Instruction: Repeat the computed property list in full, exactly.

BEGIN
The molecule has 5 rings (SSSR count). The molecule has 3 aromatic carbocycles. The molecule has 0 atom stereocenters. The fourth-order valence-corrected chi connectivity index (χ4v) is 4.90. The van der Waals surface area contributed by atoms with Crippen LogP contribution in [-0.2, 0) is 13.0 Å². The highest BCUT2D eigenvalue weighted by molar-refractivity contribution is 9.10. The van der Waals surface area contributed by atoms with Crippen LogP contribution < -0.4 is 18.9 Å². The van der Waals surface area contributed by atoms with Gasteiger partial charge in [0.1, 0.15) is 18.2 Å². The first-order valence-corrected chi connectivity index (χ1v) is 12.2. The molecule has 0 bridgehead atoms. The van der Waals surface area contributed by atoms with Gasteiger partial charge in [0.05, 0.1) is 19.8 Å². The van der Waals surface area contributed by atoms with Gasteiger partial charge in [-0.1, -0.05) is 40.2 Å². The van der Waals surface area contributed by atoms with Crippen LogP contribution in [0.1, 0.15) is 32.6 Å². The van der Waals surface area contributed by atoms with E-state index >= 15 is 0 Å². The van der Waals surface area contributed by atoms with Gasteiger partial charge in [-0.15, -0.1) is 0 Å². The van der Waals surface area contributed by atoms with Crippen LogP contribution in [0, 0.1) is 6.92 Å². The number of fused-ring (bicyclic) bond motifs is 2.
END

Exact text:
The molecule has 5 rings (SSSR count). The molecule has 3 aromatic carbocycles. The molecule has 0 atom stereocenters. The fourth-order valence-corrected chi connectivity index (χ4v) is 4.90. The van der Waals surface area contributed by atoms with Crippen LogP contribution in [-0.2, 0) is 13.0 Å². The highest BCUT2D eigenvalue weighted by molar-refractivity contribution is 9.10. The van der Waals surface area contributed by atoms with Crippen LogP contribution < -0.4 is 18.9 Å². The van der Waals surface area contributed by atoms with Gasteiger partial charge in [0.1, 0.15) is 18.2 Å². The first-order valence-corrected chi connectivity index (χ1v) is 12.2. The molecule has 0 bridgehead atoms. The van der Waals surface area contributed by atoms with Gasteiger partial charge in [0.05, 0.1) is 19.8 Å². The van der Waals surface area contributed by atoms with Gasteiger partial charge in [-0.1, -0.05) is 40.2 Å². The van der Waals surface area contributed by atoms with Crippen LogP contribution in [0.1, 0.15) is 32.6 Å². The van der Waals surface area contributed by atoms with E-state index >= 15 is 0 Å². The van der Waals surface area contributed by atoms with Gasteiger partial charge in [-0.15, -0.1) is 0 Å². The van der Waals surface area contributed by atoms with Crippen LogP contribution in [0, 0.1) is 6.92 Å². The number of fused-ring (bicyclic) bond motifs is 2.